PHILADELPHIA -- Eddie Jordan's stay in Philadelphia could be a short one.
Philadelphia 76ers president Ed Stefanski refused to say Jordan's job was safe for the rest of the season with the team off to a 10-24 start, nor did he offer a single word of praise for his first-year coach.
Stefanski instead held the entire organization accountable for a slide that has left the Sixers with the second-worst record in the Eastern Conference entering Friday night's game against Toronto.
"It's not just the head coach," Stefanski said before tip-off. "It's the coaches, the players and myself. No one is happy here."
The Sixers were hardly expected to contend in the East this season, but more was expected from them after making the playoffs the last two seasons. Their only notable loss from last year was point guard Andre Miller. A healthy Elton Brand and some promising young players were expected to help the Sixers contend for a playoff spot.
But Brand, suffering from a stomach virus Friday, fell out of favor with Jordan and was benched.
Stefanski took some of the blame for the woeful start.
"If you're looking at the record, I haven't done a real good job so far," he said.
Asked to review Jordan, Stefanski simply said, "I'm not happy with anything."
Stefanski said he feels no real pressure to make a big move before the NBA's Feb. 18 trade deadline. Many of Stefanski's moves in two-plus seasons as president and GM have not panned out.
He gave former coach Maurice Cheeks two contract extensions in seven months before firing him last season with the Sixers off to a 9-14 start. His $80 million investment in Brand is shaping up to be a huge bust. He refused to move Miller at last year's trade deadline, feeling a shot at the playoffs was worth some short-term hurt with a place in the lottery.
Stefanski also made the unpopular decision to hire his longtime friend Jordan and give him a three-year deal, even with Jordan's 230-288 career record as coach of the Washington Wizards and Sacramento Kings.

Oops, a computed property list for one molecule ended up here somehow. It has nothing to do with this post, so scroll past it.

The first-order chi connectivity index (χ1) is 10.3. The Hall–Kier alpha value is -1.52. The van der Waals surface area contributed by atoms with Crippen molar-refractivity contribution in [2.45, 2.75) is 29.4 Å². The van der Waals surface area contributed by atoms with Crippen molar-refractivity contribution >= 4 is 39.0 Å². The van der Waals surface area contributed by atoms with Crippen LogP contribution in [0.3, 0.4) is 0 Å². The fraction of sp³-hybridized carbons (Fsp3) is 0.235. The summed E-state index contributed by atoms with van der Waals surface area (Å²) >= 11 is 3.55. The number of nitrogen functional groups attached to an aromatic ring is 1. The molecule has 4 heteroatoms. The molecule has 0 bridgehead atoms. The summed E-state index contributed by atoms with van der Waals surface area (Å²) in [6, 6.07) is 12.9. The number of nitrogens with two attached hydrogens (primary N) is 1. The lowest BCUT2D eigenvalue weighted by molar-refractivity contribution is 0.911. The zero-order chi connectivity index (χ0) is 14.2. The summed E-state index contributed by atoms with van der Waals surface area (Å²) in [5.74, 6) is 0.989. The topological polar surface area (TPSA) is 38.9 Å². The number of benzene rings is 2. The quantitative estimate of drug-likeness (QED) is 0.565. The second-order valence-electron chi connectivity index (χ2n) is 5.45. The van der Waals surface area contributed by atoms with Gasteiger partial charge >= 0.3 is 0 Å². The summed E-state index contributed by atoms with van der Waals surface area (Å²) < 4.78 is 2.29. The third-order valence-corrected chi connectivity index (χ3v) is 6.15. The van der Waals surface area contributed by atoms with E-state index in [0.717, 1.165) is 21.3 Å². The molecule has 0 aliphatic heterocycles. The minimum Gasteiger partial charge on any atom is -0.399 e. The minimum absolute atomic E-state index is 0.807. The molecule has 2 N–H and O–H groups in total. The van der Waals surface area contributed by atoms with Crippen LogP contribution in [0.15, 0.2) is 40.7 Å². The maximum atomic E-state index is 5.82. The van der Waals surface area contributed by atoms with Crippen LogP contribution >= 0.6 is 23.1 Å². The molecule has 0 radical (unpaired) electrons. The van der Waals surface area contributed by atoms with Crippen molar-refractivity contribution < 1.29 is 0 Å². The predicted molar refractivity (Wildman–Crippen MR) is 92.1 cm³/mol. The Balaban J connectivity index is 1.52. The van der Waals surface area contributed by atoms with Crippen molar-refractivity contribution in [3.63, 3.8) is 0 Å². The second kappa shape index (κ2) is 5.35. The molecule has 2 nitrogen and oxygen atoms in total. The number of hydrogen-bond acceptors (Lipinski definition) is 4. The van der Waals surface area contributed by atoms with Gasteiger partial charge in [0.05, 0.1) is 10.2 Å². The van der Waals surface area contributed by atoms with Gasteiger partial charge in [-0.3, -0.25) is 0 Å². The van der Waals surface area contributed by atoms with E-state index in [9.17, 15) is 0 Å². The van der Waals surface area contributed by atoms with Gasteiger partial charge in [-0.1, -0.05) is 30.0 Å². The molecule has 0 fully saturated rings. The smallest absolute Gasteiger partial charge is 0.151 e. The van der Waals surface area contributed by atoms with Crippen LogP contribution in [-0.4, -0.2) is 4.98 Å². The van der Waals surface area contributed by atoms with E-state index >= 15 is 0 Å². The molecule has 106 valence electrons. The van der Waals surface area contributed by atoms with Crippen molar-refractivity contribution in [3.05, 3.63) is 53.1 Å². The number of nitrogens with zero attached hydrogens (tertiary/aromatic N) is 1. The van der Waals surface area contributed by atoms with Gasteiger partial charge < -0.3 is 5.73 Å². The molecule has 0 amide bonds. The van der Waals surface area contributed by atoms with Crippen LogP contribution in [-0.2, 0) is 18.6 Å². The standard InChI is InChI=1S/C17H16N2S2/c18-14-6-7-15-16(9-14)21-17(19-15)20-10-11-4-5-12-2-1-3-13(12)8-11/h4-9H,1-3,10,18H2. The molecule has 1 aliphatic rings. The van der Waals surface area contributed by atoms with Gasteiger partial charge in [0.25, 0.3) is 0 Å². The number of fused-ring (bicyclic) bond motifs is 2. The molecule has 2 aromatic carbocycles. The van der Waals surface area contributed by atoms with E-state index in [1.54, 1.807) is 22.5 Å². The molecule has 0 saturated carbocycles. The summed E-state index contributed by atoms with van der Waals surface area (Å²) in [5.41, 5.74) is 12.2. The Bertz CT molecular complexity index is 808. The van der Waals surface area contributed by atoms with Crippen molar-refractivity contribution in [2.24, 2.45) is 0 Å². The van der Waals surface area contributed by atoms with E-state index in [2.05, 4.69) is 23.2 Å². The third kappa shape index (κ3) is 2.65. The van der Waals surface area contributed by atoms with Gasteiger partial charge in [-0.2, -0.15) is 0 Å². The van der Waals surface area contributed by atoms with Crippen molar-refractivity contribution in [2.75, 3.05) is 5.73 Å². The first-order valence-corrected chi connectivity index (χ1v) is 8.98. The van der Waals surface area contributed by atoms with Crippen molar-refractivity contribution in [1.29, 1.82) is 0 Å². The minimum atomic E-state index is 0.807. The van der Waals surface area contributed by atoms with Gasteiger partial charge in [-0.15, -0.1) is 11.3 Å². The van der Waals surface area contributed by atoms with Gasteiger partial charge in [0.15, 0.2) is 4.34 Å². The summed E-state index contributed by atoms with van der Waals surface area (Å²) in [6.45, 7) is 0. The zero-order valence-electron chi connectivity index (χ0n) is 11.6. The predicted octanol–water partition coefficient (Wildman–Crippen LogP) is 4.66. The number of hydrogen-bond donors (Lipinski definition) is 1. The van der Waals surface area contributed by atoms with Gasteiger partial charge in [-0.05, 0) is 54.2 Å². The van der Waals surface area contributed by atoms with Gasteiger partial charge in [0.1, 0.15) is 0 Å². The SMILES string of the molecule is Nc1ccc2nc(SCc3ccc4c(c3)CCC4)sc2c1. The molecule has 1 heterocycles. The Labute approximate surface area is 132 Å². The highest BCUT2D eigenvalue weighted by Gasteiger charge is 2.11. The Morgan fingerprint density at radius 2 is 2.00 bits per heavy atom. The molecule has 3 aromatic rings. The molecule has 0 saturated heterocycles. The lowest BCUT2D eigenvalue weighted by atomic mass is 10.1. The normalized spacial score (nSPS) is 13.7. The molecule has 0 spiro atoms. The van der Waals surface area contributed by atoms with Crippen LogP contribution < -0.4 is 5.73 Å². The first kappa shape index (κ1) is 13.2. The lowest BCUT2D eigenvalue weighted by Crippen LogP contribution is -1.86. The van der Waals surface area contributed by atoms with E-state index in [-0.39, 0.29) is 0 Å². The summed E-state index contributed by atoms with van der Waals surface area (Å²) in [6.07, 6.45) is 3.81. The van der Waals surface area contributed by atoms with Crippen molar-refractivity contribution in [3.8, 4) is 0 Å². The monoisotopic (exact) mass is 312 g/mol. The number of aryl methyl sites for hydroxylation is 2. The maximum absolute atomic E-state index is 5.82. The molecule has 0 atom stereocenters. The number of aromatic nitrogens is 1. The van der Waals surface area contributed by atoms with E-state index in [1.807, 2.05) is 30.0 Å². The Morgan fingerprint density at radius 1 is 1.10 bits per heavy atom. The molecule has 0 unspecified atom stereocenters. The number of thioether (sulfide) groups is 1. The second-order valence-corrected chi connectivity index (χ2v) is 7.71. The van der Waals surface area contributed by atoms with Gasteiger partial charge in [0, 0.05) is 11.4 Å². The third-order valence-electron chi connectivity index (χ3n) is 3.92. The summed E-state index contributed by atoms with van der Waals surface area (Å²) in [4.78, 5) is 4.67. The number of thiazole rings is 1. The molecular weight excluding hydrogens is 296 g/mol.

Jordan's touted Princeton offense has fizzled with this roster.
"We've said in the past, the Princeton offense has been watered down with changes that were made," Stefanski said. "We've run a lot more pick-and-roll sets. I don't see the offense being an issue as much as the defensive end."
The Sixers are last in the NBA in 3-point defense, allowing teams to shoot a whopping 42 percent against them. Not surprisingly, the Sixers are 1-15 when their opponent shoots 40 percent or better from 3-point range.
Stefanski made a desperate move when he signed 34-year-old Allen Iverson for the rest of the season. Iverson is no longer the player he was in his first stint with the Sixers when he led them to the NBA finals in 2001. His arrival took away valuable minutes from rookie point guard Jrue Holiday. With the Sixers looking at the lottery, playing players who can help years down the road instead of veterans who have seen better days should be the team's first priority.
Jordan, who spoke before Stefanski met with reporters, knows Iverson is an aging defensive liability.
"It's no secret, we all know Allen's not a heck of a defensive player," Jordan said. "But he's very smart. He can talk through things, he gets through screens. It's a problem when a big guard posts him up or drives on him. It's a problem. Hopefully we have enough help to help him."
Iverson's a temporary fix and about the least of their problems this season. They still struggle from long range and on defense, and Jordan's erratic rotation has caused some players to grumble in the locker room.
Jordan might be running out of time to get the Sixers turned around.
"We're not getting the job done and we're going to have to get it done," Stefanski said.